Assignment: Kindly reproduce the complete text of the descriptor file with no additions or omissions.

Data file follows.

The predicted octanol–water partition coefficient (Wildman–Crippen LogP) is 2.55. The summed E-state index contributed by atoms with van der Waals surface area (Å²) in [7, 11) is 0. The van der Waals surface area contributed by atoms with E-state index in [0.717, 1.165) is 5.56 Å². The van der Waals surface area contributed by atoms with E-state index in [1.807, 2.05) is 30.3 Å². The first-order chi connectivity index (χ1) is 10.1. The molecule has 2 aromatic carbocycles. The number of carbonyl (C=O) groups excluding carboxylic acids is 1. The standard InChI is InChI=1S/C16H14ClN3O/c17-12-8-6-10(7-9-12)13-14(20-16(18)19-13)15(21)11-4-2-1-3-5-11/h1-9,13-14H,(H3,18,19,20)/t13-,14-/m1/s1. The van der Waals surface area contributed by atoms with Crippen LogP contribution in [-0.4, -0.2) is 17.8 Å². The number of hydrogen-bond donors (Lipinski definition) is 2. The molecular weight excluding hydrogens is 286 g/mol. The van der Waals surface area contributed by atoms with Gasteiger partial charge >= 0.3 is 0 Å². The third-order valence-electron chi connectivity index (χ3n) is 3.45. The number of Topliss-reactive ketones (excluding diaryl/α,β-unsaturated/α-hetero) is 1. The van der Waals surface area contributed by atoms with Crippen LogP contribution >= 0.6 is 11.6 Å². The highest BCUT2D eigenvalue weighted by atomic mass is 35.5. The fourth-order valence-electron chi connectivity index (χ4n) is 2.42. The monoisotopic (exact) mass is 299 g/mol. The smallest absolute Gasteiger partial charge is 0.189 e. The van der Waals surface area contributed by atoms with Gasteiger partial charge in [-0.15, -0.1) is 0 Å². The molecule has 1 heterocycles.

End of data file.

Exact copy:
The predicted octanol–water partition coefficient (Wildman–Crippen LogP) is 2.55. The summed E-state index contributed by atoms with van der Waals surface area (Å²) in [7, 11) is 0. The van der Waals surface area contributed by atoms with E-state index in [0.717, 1.165) is 5.56 Å². The van der Waals surface area contributed by atoms with E-state index in [1.807, 2.05) is 30.3 Å². The first-order chi connectivity index (χ1) is 10.1. The molecule has 2 aromatic carbocycles. The number of carbonyl (C=O) groups excluding carboxylic acids is 1. The standard InChI is InChI=1S/C16H14ClN3O/c17-12-8-6-10(7-9-12)13-14(20-16(18)19-13)15(21)11-4-2-1-3-5-11/h1-9,13-14H,(H3,18,19,20)/t13-,14-/m1/s1. The van der Waals surface area contributed by atoms with Crippen LogP contribution in [-0.4, -0.2) is 17.8 Å². The number of hydrogen-bond donors (Lipinski definition) is 2. The molecular weight excluding hydrogens is 286 g/mol. The van der Waals surface area contributed by atoms with Gasteiger partial charge >= 0.3 is 0 Å². The third-order valence-electron chi connectivity index (χ3n) is 3.45. The number of Topliss-reactive ketones (excluding diaryl/α,β-unsaturated/α-hetero) is 1. The van der Waals surface area contributed by atoms with Crippen LogP contribution >= 0.6 is 11.6 Å². The highest BCUT2D eigenvalue weighted by atomic mass is 35.5. The fourth-order valence-electron chi connectivity index (χ4n) is 2.42. The monoisotopic (exact) mass is 299 g/mol. The smallest absolute Gasteiger partial charge is 0.189 e. The van der Waals surface area contributed by atoms with Gasteiger partial charge in [-0.15, -0.1) is 0 Å². The molecule has 1 heterocycles.